I'm going to skip the first two items ("You have to get the baby circumcised because it is really hard to keep a baby's penis clean" and "Little boys won't clean under their foreskins and will get infections"), because as presented they're so extreme that they almost are myths. That said, it is easier to keep a circumcised penis clean (except for the brief healing period, of course), and uncircumcised penises are more prone to infections.
Myth: Uncircumcised penises get smelly smegma. Reality check: Actually, smegma is produced by the genitals of both women and men during the reproductive years. Smegma is made of sebum and skin cells and lubricates the foreskin and glans in men, and the clitoral hood and inner labia in women. It is rinsed off during normal bathing and does not cause cancer or any other health problems.
Actually, these are rather dubious statements. A few hypotheses have been proposed, but to date no evidence supports the notion that smegma has any biological function. What little evidence there is suggests that it is associated with penile inflammation, HIV, and with penile cancer. (I should note that this evidence isn't particularly strong.) In the case of penile cancer, for example, all three of the human studies to investigate found an association between smegma and penile cancer; see here.
Myth: "My uncle wasn't circumcised and he kept getting infections and had to be circumcised as an adult." Reality check: Medical advice may have promoted infection in uncircumcised males. A shocking number of doctors are uneducated about the normal development of the foreskin, and they (incorrectly) tell parents that they have to retract the baby's foreskin and wash inside it at every diaper change. [...]
The author elaborates further on this interesting hypothesis, but utterly fails to provide any evidence whatsoever. But there's a really simple way to test it. If the difference is due to lack of knowledge about the foreskin in countries with high prevalence of circumcision, then we'd expect that studies conducted in countries with low circumcision rates wouldn't see any difference. In fact, though, the difference is observed both in the US and Canada (both of which have relatively high percentages of circumcised men) and in the UK and New Zealand (both of which have relatively low percentages of circumcised men).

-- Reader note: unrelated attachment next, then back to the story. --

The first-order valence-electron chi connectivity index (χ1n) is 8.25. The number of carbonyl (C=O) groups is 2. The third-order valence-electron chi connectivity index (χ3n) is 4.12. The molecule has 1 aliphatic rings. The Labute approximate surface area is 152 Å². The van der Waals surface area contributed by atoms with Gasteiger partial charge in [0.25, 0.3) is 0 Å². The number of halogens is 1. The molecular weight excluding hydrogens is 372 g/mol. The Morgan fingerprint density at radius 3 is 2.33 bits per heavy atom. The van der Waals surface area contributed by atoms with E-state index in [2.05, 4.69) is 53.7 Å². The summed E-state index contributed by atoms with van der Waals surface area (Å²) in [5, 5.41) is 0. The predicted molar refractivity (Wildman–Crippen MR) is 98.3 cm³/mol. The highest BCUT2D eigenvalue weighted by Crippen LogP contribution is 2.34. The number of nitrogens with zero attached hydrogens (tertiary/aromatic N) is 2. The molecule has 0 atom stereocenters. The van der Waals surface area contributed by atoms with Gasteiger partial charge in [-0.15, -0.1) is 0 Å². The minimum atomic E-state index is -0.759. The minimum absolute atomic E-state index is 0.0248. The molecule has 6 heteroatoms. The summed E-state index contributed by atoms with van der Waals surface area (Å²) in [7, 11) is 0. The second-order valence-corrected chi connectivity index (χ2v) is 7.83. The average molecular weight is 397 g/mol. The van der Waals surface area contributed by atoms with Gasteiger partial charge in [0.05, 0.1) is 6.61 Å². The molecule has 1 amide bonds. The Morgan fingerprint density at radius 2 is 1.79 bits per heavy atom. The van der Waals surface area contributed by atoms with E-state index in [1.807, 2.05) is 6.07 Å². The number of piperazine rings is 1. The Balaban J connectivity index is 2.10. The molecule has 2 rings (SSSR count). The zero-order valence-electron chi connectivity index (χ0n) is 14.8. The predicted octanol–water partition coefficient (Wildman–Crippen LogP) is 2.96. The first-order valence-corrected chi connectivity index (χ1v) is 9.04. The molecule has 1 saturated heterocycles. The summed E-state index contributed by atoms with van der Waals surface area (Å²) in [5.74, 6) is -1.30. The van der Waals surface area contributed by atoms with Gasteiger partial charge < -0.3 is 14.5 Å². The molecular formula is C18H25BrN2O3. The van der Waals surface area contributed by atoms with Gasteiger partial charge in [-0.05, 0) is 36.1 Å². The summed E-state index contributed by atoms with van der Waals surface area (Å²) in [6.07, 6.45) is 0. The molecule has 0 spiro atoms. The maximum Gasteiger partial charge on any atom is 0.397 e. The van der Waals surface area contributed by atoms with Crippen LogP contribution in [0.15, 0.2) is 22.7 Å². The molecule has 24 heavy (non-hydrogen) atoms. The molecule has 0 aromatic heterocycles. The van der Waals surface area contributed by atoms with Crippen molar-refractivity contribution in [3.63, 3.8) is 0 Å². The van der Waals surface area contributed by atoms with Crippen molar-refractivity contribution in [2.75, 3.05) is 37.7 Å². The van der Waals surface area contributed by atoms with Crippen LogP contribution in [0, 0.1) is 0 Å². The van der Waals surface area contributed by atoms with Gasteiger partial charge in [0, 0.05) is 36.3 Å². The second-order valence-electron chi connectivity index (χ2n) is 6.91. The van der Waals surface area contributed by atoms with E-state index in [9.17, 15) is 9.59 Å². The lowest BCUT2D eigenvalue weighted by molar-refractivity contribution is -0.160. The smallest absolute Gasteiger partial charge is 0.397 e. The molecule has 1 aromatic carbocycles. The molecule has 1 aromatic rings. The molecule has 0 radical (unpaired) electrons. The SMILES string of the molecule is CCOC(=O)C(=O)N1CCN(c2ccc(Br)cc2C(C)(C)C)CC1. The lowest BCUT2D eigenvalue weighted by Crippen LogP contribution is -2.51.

Myth: My son was diagnosed with phimosis and so had to be circumcised. Reality check: Phimosis means that the foreskin will not retract. Since children's foreskins are naturally not retractable, it is impossible to diagnose phimosis in a child. Any such diagnoses in infants are based on misinformation, and are often made in order to secure insurance coverage of circumcision in states in which routine infant circumcision is no longer covered.
While an interesting conspiracy theory, there's no evidence for this. Phimosis can be diagnosed at any age, partly because acquired phimosis tends to be characterised by the presence of whitish, hard scar tissue at the tip of the foreskin. It may be overdiagnosed in children, but to claim that it cannot be diagnosed is dangerously misinformed.
Myth: Uncircumcised boys get more urinary tract infections (UTIs.) Reality check: This claim is based on one study that looked at charts of babies born in one hospital (Wiswell 1985).
Wrong. There have been about 25 studies to date. See here for a partial list.
Myth: Circumcision prevents HIV/AIDS. Reality check: Three studies in Africa several years ago that claimed that circumcision prevented AIDS and that circumcision was as effective as a 60% effective vaccine (Auvert 2005, 2006). These studies had many flaws, including that they were stopped before all the results came in. There have also been several studies that show that circumcision does not prevent HIV (Connolly 2008).
Here the author is mistakenly treating all studies as equal. They aren't. The most rigorous studies are of a type called randomised controlled trials. The most important characteristic of these studies is that circumcision is performed as part of the study, and men are selected to be circumcised at random. A less rigorous (but much cheaper) study design is to look at men who've been circumcised previously, and see whether they're HIV positive or not. This design is called an observational study, and the main problem with it is that circumcision is often associated with something else (say, religion) that's also associated with behavioural differences. So it's difficult to tell whether circumcision, or these behavioural differences, are responsible.
Of about 50 or so observational studies to date, probably 40 have found a protective effect. All three randomised controlled trials did likewise.